Genetics of Metabolism in Caenorhabditis elegans

Jujiao Kuang (2010). Genetics of Metabolism in Caenorhabditis elegans PhD Thesis, School of Biological Sciences, The University of Queensland.

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Author Jujiao Kuang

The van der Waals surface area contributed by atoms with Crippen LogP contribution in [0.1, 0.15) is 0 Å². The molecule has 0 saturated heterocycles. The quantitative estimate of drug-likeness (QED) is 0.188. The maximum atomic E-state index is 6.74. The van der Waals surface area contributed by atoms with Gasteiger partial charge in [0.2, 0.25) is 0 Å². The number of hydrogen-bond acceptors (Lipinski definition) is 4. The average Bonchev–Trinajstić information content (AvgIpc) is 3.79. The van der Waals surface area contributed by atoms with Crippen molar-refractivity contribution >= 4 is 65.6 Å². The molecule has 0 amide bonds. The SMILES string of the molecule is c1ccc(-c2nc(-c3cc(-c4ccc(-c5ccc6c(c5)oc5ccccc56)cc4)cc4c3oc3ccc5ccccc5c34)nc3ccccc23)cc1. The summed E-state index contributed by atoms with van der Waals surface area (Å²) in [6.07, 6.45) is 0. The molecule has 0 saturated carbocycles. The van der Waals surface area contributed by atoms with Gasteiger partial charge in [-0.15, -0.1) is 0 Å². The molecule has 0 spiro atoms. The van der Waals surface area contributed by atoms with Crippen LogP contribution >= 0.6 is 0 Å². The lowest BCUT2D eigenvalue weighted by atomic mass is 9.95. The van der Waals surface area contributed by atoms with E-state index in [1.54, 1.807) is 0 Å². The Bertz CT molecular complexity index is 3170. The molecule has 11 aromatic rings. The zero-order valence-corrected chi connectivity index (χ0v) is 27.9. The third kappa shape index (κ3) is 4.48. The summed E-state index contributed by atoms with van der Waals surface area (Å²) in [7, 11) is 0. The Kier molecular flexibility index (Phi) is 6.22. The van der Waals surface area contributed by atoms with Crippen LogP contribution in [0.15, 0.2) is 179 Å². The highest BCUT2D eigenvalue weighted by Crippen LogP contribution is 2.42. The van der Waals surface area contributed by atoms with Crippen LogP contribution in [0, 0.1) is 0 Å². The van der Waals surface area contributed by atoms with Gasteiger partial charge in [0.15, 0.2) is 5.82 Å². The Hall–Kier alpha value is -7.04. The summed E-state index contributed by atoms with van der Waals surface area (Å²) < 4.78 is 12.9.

Thesis Title Genetics of Metabolism in Caenorhabditis elegans
School, Centre or Institute School of Biological Sciences
Institution The University of Queensland
Publication date 2010-08
Thesis type PhD Thesis
Total pages 100
Total colour pages 14
Total black and white pages 86
Subjects 06 Biological Sciences